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How well are your inquiries handled?

We all know that only a small percentage of the inquiries we receive will eventually result in an order, but it is almost impossible to predict which of them will.

One purchasing department may only be collecting literature. Another might unfortunately be either shopping a job to death or gathering prices just to keep its current source honest.

Although you can't be sure what motivates these inquiries, you should build an efficient system for handling and evaluating them. Chances are good that one or more of your competitors may also have received an inquiry from the same individual. So, by having a more effective inquiry handling system you could make a better impression and get your message there first.

What are some of the ingredients of a good system? First, it should be responsive, quickly providing what the prospect needs while his interest is still high. Next, it should be qualification oriented to determine how the inquiry will be handled and by whom. Also, a mechanism should be established to make sure the inquiry is followed up by the salesperson or agent. The whole system should be efficient and easily understood by the sales staff.

Finally, there should be some means of evaluating the quantity and quality of inquiries and determining resulting sales.

Building an Effective System

The first step in building a good system will be to develop a means of assigning top priority to the apparently best or hottest inquiries. The less promising will then be carefully evaluated. However you build your system, it will only be useful to your salespeople if they can be sure hot leads are real and not just idle curiosity.

Giving all leads to salespeople tends to discourage them because so many are fruitless. "Just a waste of valuable time" is a common attitude of many salespeople. On the other hand, salespeople become much more enthusiastic once they see the inquiry handling system is a good one and that it can help them generate more volume.

Many foundries simply respond to inquiries with a form letter, sending a copy to the salesperson or manufacturer's rep. While this is adequate for many routine inquiries, it is not the best way of handling all of them. A more successful method is to qualify most inquiries by a phone call. This way, you can quickly determine the interest level and degree of urgency. Also, the prospect may be interested in additional literature or information. You can be sure she will be impressed with this special handling of her inquiry. And you may cut as much as two weeks off the qualification cycle.

If you do use just a form letter for answering most inquiries, make sure it contains the following important elements:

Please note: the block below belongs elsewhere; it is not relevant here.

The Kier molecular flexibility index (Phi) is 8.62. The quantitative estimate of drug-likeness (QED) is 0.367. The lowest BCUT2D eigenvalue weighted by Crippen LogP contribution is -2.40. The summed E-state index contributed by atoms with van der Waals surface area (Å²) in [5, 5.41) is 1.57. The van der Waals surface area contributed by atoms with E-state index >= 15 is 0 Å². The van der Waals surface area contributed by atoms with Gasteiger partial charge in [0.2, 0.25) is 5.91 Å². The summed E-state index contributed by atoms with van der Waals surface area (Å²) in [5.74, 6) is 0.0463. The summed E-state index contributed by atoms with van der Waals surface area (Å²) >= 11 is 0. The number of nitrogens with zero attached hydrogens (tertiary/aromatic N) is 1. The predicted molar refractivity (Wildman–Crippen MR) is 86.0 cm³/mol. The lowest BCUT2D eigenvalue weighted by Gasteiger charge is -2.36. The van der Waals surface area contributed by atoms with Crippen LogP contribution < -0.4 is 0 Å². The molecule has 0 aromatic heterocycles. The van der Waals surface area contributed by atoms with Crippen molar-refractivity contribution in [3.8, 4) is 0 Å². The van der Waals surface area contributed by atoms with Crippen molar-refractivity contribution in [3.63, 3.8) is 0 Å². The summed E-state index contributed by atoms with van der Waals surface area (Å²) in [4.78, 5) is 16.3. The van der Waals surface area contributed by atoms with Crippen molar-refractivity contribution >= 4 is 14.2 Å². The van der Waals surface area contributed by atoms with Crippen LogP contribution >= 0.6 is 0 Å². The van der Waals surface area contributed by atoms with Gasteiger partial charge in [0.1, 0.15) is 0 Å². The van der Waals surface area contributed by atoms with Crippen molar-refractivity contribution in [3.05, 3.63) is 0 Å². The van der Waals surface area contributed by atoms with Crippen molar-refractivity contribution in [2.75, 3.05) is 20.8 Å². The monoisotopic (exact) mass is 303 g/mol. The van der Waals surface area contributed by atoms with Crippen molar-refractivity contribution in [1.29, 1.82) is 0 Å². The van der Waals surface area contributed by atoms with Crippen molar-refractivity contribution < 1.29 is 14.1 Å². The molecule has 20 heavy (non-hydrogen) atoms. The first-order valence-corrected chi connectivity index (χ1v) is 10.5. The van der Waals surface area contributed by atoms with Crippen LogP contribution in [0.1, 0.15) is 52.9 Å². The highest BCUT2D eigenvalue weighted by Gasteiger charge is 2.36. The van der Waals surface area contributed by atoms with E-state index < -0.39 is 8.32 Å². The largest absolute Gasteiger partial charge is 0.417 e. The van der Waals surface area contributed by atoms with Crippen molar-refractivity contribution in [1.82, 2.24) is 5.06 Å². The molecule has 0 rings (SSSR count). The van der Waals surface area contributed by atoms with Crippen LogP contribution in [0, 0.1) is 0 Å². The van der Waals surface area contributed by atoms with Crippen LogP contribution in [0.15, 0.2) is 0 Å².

* thanking the inquirer for his/her interest;

* mentioning the material enclosed to satisfy his/her request;

* pointing out features and benefits, if applicable;

* providing name, address and phone number of agent if not served directly;

* suggesting the next step for the inquirer to take.

Also, be sure to include any other literature or material you think might be of interest. When the information is brief, consider faxing it. If it is extensive and urgent, use overnight express mail. This will show you are really responsive.

Follow-Up Is Important

An extremely important aspect of your inquiry handling program will be adequate follow-up to make sure your salesperson or agent doesn't drop the ball by failing to contact the prospect. Many companies use an abbreviated call report form, sometimes of the snap-out variety.

There is no single best method for following up with salespeople. Some foundries don't use call reports at all, but rely on getting the information feedback in their weekly phone calls with agents or sales meetings in the case of direct people.

This is probably the best way to get the information. But, it shouldn't be too casual. All points of interest still should be put down on one piece of paper for future reference.

Inquiries are another marketing area where it pays to keep score. Your two principal items of interest will be the number of inquiries generated and the sales that resulted. This should be broken down by territory to evaluate interest and the salesperson's effectiveness in handling. Often, these figures can be a real morale booster if the numbers are significant.

Some of the more sophisticated inquiry programs use special snap-out, carbonized forms and many pieces of paper. These systems may look attractive but they don't work too well in the normal foundry marketing situations. So, you would be well advised to keep your program simple with a minimum amount of paper and a maximum amount of personalized contact.

If implemented properly, a good inquiry handling system will pay many times over for the effort involved in setting it up. It is surprising how quickly salespeople begin to conscientiously follow up leads when they have confidence they are dealing with live ones.
COPYRIGHT 1994 American Foundry Society, Inc.
No portion of this article can be reproduced without the express written permission from the copyright holder.
Copyright 1994, Gale Group. All rights reserved. Gale Group is a Thomson Corporation Company.

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Title Annotation:foundries
Author:Warden, T. Jerry
Publication:Modern Casting
Date:Jul 1, 1994
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